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Friday, May 27, 2016

Accepting No Substitutes

For years, I've avoided painkillers. Some may remember the great cold turkey of the Winter of 2011. Opiates are a prison, like love/sex magick. It seems so good, but like all insanities, comes to an ugly end of slavery.

There is now a huge Heroin issue in my area. Surprising to me, because opiates were out of vogue for so many years. As a kid in the 60s, junkies nodded out on stoops or in doorways in Brooklyn. We poked fun at them, made up songs and stood there singing them while they dozed and nodded in front of us. Some were only a couple years older than us, too young to go to Vietnam, and some were just home from Vietnam. Heroin was the drug of the day. Coke followed in the late 70s and early 80s. The age of coke is over now; these things go in cycles as the government allows. We're away from making war in South America where the coke is cheap, and in the East, where opium is cheap.
 
Yes, I've had Heroin. When you first do it, it's like falling in love or great sex that first time with someone. It's beyond intoxicating, it's bliss. It's beyond all care,  total peace. That's why I was so cautious with it and never did it much. But then came prescription opiates when my body broke down in my 40s. I was in pain and told I could keep working while I took them. It became a need, then a norm, then a nightmare. There was no bliss, just demanding need, and not even much pain relief, but you're too fucked up to know.

It was 8th grade, I think, when I saw that Heroin poster about "loving it more than any mere human", in my Guidance Counselor's office. I spent a good part of 7th and 8th grade in that office. And in all my years that's the sharpest description of heroin I know. But calling that need "love" is part of the problem. It's something that can fit comfortably into the life of someone who doesn't know what love is. It can make life ok when all you feel is pain of some kind. It can make everything go away. or not matter, and be just fine again. It's not love. I think that's why it's made a comeback. We live in a time of almost no love anywhere, or exacting love where you must meet requirements or are deemed not worthy. Which is poison... and the whole point is lost. We've forgotten how to love without agenda.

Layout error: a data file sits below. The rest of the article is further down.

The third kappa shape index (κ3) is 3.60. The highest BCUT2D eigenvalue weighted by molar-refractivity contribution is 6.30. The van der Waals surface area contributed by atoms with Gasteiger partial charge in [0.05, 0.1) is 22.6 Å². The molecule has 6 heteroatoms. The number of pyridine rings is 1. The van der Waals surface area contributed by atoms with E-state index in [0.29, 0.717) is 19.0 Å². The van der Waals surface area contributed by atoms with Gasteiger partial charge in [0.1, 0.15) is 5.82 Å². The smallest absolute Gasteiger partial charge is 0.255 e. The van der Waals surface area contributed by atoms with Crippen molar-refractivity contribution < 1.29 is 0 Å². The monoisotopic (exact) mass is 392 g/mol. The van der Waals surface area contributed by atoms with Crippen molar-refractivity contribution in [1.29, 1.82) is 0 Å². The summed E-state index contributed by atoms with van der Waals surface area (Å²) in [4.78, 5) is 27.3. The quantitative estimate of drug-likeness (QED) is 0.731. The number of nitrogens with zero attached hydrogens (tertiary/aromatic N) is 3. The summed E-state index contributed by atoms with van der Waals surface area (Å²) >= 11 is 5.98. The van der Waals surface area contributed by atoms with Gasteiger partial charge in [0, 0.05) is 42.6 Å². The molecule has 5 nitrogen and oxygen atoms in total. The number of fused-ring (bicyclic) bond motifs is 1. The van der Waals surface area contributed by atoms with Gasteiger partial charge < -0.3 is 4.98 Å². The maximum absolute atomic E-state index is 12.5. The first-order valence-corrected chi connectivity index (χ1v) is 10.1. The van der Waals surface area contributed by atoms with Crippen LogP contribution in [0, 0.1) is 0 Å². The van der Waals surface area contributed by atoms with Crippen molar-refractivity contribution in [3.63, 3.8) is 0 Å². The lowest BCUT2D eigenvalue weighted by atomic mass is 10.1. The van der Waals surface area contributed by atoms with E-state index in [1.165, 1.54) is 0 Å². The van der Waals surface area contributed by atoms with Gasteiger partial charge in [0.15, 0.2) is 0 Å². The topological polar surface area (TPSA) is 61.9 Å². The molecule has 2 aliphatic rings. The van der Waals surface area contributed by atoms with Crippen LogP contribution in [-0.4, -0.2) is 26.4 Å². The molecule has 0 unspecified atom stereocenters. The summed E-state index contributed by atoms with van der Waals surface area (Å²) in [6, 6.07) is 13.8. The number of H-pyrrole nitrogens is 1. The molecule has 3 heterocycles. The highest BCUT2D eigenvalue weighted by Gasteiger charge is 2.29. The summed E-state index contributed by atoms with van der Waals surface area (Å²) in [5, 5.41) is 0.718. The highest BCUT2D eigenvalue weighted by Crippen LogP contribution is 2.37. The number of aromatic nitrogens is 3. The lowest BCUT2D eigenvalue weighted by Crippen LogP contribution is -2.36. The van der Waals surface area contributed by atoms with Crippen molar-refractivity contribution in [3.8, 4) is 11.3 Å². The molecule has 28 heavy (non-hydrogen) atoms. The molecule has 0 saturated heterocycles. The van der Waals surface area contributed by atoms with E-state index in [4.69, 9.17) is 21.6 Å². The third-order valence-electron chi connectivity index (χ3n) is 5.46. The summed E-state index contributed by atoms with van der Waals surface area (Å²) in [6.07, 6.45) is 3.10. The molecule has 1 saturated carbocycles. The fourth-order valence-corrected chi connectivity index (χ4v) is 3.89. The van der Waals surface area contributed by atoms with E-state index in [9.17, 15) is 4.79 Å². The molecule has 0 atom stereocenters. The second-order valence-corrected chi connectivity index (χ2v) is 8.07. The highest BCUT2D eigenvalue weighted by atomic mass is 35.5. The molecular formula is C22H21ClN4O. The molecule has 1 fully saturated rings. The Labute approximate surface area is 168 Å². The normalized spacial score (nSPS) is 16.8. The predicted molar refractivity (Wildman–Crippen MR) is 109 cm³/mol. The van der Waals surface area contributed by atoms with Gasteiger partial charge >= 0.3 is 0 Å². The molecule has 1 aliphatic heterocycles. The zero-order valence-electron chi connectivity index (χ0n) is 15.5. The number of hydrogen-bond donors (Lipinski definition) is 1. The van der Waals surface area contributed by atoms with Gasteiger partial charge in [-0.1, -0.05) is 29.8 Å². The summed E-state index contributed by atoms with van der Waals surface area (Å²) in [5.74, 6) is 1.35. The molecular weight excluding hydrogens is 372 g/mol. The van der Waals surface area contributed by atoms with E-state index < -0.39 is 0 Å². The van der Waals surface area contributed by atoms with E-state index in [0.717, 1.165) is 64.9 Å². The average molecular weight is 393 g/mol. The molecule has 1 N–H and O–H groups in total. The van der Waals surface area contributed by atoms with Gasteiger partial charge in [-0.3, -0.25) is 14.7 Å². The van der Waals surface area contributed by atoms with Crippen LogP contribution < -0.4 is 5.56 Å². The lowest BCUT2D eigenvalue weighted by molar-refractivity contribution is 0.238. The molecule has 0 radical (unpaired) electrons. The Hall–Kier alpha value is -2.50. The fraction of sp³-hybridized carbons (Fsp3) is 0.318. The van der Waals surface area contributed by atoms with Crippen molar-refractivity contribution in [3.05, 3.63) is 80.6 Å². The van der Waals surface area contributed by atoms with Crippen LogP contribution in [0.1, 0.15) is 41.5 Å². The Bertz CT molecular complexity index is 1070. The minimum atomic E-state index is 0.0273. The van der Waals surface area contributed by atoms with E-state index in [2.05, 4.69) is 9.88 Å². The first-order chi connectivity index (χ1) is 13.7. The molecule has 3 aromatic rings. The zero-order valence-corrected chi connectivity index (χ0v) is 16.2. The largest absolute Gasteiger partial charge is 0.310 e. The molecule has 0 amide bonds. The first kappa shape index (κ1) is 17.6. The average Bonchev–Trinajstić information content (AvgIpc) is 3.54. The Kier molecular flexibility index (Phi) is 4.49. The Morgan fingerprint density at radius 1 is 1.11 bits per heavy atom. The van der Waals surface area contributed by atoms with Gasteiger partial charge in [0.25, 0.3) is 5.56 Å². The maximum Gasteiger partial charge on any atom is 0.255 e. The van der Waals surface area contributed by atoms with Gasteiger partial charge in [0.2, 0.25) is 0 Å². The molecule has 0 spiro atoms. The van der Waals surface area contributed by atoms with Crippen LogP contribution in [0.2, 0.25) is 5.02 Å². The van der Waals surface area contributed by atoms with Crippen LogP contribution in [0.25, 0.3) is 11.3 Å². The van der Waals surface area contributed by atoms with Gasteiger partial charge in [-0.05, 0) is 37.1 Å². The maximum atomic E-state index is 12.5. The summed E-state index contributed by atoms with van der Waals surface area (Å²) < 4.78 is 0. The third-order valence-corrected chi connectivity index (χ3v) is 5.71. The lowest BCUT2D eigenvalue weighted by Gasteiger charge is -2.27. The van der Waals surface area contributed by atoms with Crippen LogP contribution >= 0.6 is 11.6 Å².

Maybe I should refine that. People don't know how to love because they haven't gotten any. Or haven't fallen in love with anyone who's not abusive. There are so many ways we're taught to not love. We're taught to be conditional in giving love. We're taught to reserve love for our own "self worth" or "self image" or "self" whatever. If you put "self" in there, you've lost love. If you live in conditional love, you won't know love.

And that's where we are. A world of scariness and despair, or trying to not be scared and despaired. And that's why there's so much drug addiction, acting out, violence, cowardice, cutting of ties, depression, anger. We've lost love.


Oh life is one stupidity or conundrum after another.
Enjoy your Memorial Day weekend. Don't forget what it's about.
x

7 comments:

Geo. said...


Beautiful post, Austan, "...conundrum after another". I call them enigmas. After receiving a somewhat distressing verdict from a medical appointment this morning, I went to the grocery store to buy my favorite ice-cream. Passing thru the produce section I ran into my best friend from high school, who I hadn't seen in many many years. We studied each others' appearance and history emerged as we approached with our arms out and embraced. Love, although romantic poets might disagree, doesn't have words --it has old men in their mid 60s holding each other most of a minute in a supermarket. He and I, and you, know there's no drug substitute for moments like that.

Elephant's Child said...

Thank you and Geo.
I needed to read your wisdom today.

Austan said...

Geo- I'm concerned about the distressing medical verdict. I hope you're ok, or soon to be ok...
And I'm totally thrilled you hugged your HS bestie for a minute after getting such news.
We do, and we're richer for it.

Austan said...

EC- And love to you out there halfway around the world! :)

Susan Flett Swiderski said...

I expected to have tears in my eyes at the Memorial Day event we attended earlier today, but I didn't expect my eyes to fill here on your blog. First, at what you've written, and then again, at Geo's words. Heroin addiction has always befuddled me, but now, thanks to you, I have a little more empathy.

(As much as I loved Whitney Houston's voice, her song "The Greatest Love of All" never resonated with me. Loving ONESELF is the "greatest love?" NOOOOOO!)

Austan said...

Susan- I have the same feeling about that song. The entire premise of loving yourself more than anyone else is a road to mental illness. We're a society of self-centeredness, and that needs to stop before it's irreparable.
As I once heard a little kid yell, "Love is bigger than you!!" Yes, it's bigger than us all.

Starting Over, Accepting Changes - Maybe said...

Dear Laura, this is your best post ever! Geo, EC and Susan had excellent comments. I was blessed with parents who taught me how to love, the greatest gift of all.